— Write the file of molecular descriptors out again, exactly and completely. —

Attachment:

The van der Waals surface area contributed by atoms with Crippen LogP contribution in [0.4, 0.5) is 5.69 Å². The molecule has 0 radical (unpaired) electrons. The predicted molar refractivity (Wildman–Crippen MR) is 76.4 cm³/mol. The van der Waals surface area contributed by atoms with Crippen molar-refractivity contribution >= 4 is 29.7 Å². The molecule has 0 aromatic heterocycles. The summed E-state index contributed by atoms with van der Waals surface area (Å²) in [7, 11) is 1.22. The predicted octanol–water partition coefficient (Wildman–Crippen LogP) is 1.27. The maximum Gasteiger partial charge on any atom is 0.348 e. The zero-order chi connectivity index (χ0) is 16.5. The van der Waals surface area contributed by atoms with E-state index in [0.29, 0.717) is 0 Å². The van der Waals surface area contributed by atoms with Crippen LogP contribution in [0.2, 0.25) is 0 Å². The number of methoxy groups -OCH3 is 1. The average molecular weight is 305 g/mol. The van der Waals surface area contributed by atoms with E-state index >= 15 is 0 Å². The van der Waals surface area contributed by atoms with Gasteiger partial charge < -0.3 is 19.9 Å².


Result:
The van der Waals surface area contributed by atoms with Crippen LogP contribution in [0.4, 0.5) is 5.69 Å². The molecule has 0 radical (unpaired) electrons. The predicted molar refractivity (Wildman–Crippen MR) is 76.4 cm³/mol. The van der Waals surface area contributed by atoms with Crippen molar-refractivity contribution >= 4 is 29.7 Å². The molecule has 0 aromatic heterocycles. The summed E-state index contributed by atoms with van der Waals surface area (Å²) in [7, 11) is 1.22. The predicted octanol–water partition coefficient (Wildman–Crippen LogP) is 1.27. The maximum Gasteiger partial charge on any atom is 0.348 e. The zero-order chi connectivity index (χ0) is 16.5. The van der Waals surface area contributed by atoms with E-state index in [0.29, 0.717) is 0 Å². The van der Waals surface area contributed by atoms with Crippen LogP contribution in [0.2, 0.25) is 0 Å². The number of methoxy groups -OCH3 is 1. The average molecular weight is 305 g/mol. The van der Waals surface area contributed by atoms with E-state index >= 15 is 0 Å². The van der Waals surface area contributed by atoms with Gasteiger partial charge < -0.3 is 19.9 Å².